So if we are going to cultivate healthy, Kingdom-focused churches, we must challenge this myopic apathy. There is no program and no method which can overcome such apathy. I resolutely believe that nothing changes anyone's mind and attitude except the Word of God applied by the Spirit of God. Thus, the beginning of changing any church must begin with our knowledge of, and obedience to, the Word of God. This singular conviction has been the guiding strategy of the entire Empowering Kingdom Growth focus. All of the EKG materials are designed to be concentrated studies through which God's Word changes the heart ("EKG: The Heartbeat of God"), transforms the thinking ("Eternal Impact"), and provides the resources ("Making Change") through understanding and obedience to God's eternal truth.

God's Word - In Producing Disciples

In Matthew 28:19, the Risen Lord gave His followers a singular imperative -- "make disciples!" Of course, this imperative is fleshed out through three participles that can be translated "going," "baptizing" and "teaching." The context of this command is "all the nations" and "the end of the age." In other words, it knows no geographical or temporal boundaries. Your church has been given the task of making disciples of the nations. But what else does the Bible tell us about the task?

The starting point of making disciples is the evangelization of those who do not presently know Christ. This has become a sticking point for many churches. Baptisms have been declining since the 60s. Fifty-one percent of Southern Baptist churches baptized five or less in a recent church year. I often hear people complain that people are just unresponsive to the Gospel. Here is where we must allow Scripture to shine its light on our analysis. The Lord told His disciples that "the harvest is abundant, but the workers are few" (Matthew 9:37). In other words, the seed is good and the ground is receptive, but few are working the field.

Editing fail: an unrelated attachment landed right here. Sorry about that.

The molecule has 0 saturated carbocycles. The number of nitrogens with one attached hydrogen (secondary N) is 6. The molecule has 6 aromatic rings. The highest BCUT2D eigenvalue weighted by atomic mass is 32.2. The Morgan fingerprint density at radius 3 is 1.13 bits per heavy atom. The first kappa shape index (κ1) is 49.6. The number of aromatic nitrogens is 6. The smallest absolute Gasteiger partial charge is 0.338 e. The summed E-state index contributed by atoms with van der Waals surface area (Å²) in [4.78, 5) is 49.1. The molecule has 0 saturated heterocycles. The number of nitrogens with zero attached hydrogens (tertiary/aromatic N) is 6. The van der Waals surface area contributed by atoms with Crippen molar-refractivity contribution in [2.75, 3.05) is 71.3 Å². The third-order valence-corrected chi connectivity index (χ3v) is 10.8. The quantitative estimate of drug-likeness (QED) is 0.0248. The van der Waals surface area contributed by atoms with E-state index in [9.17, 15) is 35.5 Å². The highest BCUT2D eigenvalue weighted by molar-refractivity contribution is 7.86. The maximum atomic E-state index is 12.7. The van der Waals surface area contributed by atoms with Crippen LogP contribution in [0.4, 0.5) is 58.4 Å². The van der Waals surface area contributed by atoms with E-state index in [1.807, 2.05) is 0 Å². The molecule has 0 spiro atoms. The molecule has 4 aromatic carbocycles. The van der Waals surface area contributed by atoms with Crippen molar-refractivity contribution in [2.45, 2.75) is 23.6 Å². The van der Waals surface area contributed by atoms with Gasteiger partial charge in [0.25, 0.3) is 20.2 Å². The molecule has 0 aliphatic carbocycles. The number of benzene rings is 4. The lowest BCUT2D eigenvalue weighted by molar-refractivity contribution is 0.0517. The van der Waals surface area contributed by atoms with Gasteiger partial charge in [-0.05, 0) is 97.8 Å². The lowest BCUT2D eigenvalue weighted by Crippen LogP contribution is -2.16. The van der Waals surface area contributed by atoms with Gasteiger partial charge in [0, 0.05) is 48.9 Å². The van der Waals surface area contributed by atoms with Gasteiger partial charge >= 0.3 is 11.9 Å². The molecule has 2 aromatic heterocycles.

Do we believe and obey God's Word? According to some studies, less than 4 percent of evangelical believers have ever told anyone about their relationship with Christ. Yes, the Word is true; the laborers are few. So what should we do? Let's follow the Lord's prescription: "Therefore, pray to the Lord of the harvest to send out workers into His harvest" (Matthew 9:38). Do you have a designed time of prayer when you pray for God to thrust out laborers? We generally resort to tactics of guilt and coercion rather than following God's prescription. Are we praying for the lost by name? Perhaps we aren't bringing in the harvest simply because we haven't recognized and obeyed what the Bible commands.

Do we believe what the Scripture says when it comes to witnessing? Paul declared: "For I am not ashamed of the gospel, because it is God's power for salvation to everyone who believes, first to the Jew, and also to the Greek" (Romans 1:16). Some people fail to witness because they are too bashful, they believe that evangelism is not their gift or they believe they could never convince anyone to believe. But boldness in witnessing is not a personality trait, but rather a work of the Holy Spirit. Just contrast the timidity of Peter prior to Pentecost with the boldness of Peter after the filling of the Spirit. "Witness" is who we are before it is what we do (Acts 1:8). Further, our job is sowing the seed; only the Spirit can bring conviction and conversion. If we believe the Word, we must appropriate the Spirit's fullness, tell our story in His power and allow the Gospel to reveal its power for salvation.